Veruca Salt reunites to tell story of breakup, recovery in 'Ghost Notes'

More than two decades after rising out of the Chicago indie scene with the hit alt-rock single "Seether" on debut album "American Thighs," Veruca Salt's Louise Post and Nina Gordon are the first to admit that though their passion for music hasn't changed, their lifestyles have.

"It used to be about our Johnny Walker Black," Gordon says, as the two sit down at a bright and airy cafe in Studio City. "Now, it's our lattes."

Regardless, Veruca Salt's original lineup has returned for the first time since the late '90s with "Ghost Notes," a record that doesn't shy away from scrutinizing the band's tumultuous breakup. (Veruca Salt celebrates Friday's release of "Ghost Notes" with a performance Saturday at the El Rey Theatre.)

After the release of the sophomore album "Eight Arms to Hold You" in 1997, drummer Jim Shapiro quit the band. Gordon and bassist Steve Lack left in 1998, leaving Post alone under the Veruca Salt moniker for two subsequent albums.

"The expectation was for us to skyrocket," Post said. "We were so disappointed when we felt like anything short of that was happening."

"When blunt haircuts and grungy guitar work go the way of the Pet Rock, the band will likely survive," read a 1995 review for a Veruca Salt concert that ran in The Times. "Its sense of style and feel seem too strong to be rendered obsolete."

"Our favorite thing in the whole world was to sing together, sing harmonies and kick on our distortion pedals," Gordon said. "The industry, the expectations, all of that stuff is part of what ate away at the trust and bond."

After years of scarce correspondence and each writing scathing songs about the other, Post and Gordon, both having started families, began talking on the phone and reviving their friendship.

"Everything was friendly, but we didn't discuss music," Gordon said.

However, when Gordon noticed the buzz Mazzy Star was receiving after its 2012 reunion and appearance at Coachella, it triggered a desire to play music again with Post.

"We met for dinner, and we laughed and we cried," Gordon said. "We saw each other for the first time in 14 years."

But before recruiting Lack and Shapiro to restart Veruca Salt, Post and Gordon first had to reconnect musically.

Post shared an idea for a song that would become the new album's final track, "Alternica," which looks back on the alternative music scene that gave birth to their band. For Gordon, hearing Post's song signaled a need for the duo to write about the friendship that had spawned Veruca Salt.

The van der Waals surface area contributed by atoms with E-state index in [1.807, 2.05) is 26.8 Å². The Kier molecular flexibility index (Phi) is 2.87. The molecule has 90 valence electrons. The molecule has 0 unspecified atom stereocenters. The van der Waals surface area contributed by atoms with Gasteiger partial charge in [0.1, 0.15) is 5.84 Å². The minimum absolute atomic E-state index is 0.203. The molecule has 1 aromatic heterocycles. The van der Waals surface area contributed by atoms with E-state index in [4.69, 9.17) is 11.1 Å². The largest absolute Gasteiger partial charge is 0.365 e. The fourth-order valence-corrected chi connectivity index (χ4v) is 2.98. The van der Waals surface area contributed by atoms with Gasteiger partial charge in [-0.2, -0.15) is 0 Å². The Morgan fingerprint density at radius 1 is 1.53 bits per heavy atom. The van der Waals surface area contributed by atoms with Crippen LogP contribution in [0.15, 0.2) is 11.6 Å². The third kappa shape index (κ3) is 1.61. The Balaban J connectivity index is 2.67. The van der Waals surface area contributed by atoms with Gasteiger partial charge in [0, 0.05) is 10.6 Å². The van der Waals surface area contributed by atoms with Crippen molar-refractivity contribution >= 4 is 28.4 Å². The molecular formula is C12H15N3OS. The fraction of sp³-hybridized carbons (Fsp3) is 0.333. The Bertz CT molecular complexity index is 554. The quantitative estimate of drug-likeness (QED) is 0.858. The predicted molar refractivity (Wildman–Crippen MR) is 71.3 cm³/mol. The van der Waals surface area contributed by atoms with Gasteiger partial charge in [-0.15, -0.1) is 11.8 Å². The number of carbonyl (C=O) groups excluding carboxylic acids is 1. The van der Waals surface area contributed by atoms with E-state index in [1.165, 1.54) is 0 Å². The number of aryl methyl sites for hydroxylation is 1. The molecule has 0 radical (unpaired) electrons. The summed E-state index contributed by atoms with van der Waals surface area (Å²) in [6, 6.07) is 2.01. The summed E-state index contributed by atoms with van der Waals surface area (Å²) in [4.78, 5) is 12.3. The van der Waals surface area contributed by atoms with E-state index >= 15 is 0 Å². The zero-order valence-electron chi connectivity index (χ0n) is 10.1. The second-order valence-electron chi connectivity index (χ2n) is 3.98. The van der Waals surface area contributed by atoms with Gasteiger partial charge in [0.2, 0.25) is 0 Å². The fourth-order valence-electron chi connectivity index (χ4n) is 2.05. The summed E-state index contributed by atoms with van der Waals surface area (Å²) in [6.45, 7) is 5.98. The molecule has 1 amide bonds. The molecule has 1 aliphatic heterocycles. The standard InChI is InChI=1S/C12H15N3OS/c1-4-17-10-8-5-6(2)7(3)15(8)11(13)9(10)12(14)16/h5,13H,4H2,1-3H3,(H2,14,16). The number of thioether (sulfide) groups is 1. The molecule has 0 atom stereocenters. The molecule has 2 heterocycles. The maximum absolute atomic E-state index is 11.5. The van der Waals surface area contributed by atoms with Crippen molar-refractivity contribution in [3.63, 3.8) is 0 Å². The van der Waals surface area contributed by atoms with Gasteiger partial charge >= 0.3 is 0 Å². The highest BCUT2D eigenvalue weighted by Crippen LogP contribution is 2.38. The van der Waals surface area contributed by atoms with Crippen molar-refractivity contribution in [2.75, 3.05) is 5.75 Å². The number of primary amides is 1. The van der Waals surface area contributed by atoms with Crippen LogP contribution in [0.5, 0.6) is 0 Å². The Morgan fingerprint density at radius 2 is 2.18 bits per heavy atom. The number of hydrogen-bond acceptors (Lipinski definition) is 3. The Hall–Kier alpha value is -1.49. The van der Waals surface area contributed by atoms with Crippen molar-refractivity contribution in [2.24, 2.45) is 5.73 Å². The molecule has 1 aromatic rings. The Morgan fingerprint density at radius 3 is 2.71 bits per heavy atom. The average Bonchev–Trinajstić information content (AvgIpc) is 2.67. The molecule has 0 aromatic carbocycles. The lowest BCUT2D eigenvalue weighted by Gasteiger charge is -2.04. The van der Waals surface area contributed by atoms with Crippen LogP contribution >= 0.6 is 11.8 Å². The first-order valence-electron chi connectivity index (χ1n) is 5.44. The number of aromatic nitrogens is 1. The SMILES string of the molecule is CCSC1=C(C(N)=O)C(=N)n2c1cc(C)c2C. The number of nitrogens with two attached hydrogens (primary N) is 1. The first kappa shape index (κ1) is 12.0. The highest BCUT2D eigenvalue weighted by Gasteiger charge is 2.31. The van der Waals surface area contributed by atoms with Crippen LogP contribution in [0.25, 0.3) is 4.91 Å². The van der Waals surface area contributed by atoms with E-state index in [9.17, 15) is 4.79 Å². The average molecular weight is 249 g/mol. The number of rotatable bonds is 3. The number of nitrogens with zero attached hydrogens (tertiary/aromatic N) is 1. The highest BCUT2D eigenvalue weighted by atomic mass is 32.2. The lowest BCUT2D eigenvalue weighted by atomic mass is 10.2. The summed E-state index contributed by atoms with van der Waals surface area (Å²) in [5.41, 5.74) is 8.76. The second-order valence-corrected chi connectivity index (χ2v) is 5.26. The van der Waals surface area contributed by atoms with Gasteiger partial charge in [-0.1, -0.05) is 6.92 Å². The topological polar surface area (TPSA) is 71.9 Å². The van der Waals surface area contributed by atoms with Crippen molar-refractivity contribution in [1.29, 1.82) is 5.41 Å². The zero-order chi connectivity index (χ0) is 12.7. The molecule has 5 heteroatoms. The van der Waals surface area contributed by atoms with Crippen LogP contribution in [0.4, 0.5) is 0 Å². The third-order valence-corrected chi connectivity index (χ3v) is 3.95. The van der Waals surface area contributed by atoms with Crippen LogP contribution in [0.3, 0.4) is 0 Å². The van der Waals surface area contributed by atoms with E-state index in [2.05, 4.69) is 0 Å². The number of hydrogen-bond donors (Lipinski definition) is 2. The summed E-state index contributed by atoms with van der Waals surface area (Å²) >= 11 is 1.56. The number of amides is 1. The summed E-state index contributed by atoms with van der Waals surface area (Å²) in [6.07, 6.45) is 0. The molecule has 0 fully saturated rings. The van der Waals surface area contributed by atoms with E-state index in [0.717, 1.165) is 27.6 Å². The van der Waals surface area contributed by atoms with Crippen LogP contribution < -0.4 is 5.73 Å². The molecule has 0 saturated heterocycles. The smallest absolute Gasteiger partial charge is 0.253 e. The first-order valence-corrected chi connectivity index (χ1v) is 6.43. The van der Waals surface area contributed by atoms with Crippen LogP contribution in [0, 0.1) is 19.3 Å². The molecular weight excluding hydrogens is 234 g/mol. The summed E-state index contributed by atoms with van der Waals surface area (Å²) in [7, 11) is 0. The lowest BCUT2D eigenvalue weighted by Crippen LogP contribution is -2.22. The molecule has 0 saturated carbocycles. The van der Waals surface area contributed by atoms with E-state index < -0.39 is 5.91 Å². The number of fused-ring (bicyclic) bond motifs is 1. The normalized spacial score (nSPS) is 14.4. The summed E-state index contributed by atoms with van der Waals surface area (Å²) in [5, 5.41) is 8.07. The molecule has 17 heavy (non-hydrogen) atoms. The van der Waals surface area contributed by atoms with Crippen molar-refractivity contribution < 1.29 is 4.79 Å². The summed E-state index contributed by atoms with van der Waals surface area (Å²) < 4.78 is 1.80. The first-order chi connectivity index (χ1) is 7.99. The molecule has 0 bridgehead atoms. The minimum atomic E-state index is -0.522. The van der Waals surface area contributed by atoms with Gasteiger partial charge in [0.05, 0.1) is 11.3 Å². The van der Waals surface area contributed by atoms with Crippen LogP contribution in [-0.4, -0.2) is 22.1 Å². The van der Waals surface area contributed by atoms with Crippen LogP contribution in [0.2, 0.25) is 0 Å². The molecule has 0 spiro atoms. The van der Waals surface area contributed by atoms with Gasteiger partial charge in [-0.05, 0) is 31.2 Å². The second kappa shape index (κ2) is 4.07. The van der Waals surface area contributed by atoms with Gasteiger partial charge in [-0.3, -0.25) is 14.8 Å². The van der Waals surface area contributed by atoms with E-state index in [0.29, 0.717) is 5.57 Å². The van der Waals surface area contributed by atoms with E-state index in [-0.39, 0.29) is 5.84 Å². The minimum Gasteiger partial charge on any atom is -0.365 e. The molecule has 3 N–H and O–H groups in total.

"The most powerful and wounded place was our relationship," Gordon said. "That was the place we needed to write from."

With Post and Gordon both raising families, the songwriting demanded a joint effort. "We relied on each other to write these songs and to finish these songs," Post said. "We've never really done that before."

Post and Gordon used the tracks of "Ghost Notes" to deconstruct the breakup of the band and their relationship. "Black and Blonde," a song Gordon had previously released in 2000 as a searing critique of Post, was rerecorded for the group's new album.

"We reclaimed it and reframed it to be a song about us and what happened to us, not what was done to me," Gordon said.

Reuniting to retell the emotions of the breakup, Post and Gordon made a point not to hold back any feelings. The album "is the exclamation point of all the excavation we did in order to be able to heal and come back together as a unit," Post said.

Post and Gordon said naming the record "Ghost Notes" became an allegory for the tracks that were inspired by the band's breakup. "I think of each song as a page torn out of a notebook, our notebook," Post said. "It's our way of honoring a time and letting it have its day."

Even though "Ghost Notes" focuses on recovering and rebuilding after the band's breakup, the opening track, "The Gospel According to Saint Me," makes it clear that the reunited band still means business.

"It's gonna get loud," Gordon sings with backup vocals from Post. "It's gonna get heavy."

With the band's signature mix of sticky pop melodies over crunchy, distorted guitars, "Ghost Notes" has become the third Veruca Salt album that never was, a proper follow-up to "Eight Arms to Hold You." However, Post said Veruca Salt didn't aim to recapture an established formula.

"There was no conscious decision to stay true to our sound or even recognition that we had a sound," she said. "It was just the four same people making an album, with all these years in between."

brendan.hornbostel@latimes.com

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Veruca Salt

Where: El Rey Theatre

When: 9 p.m. Saturday

Tickets: $25

Info: http://www.theelrey.com

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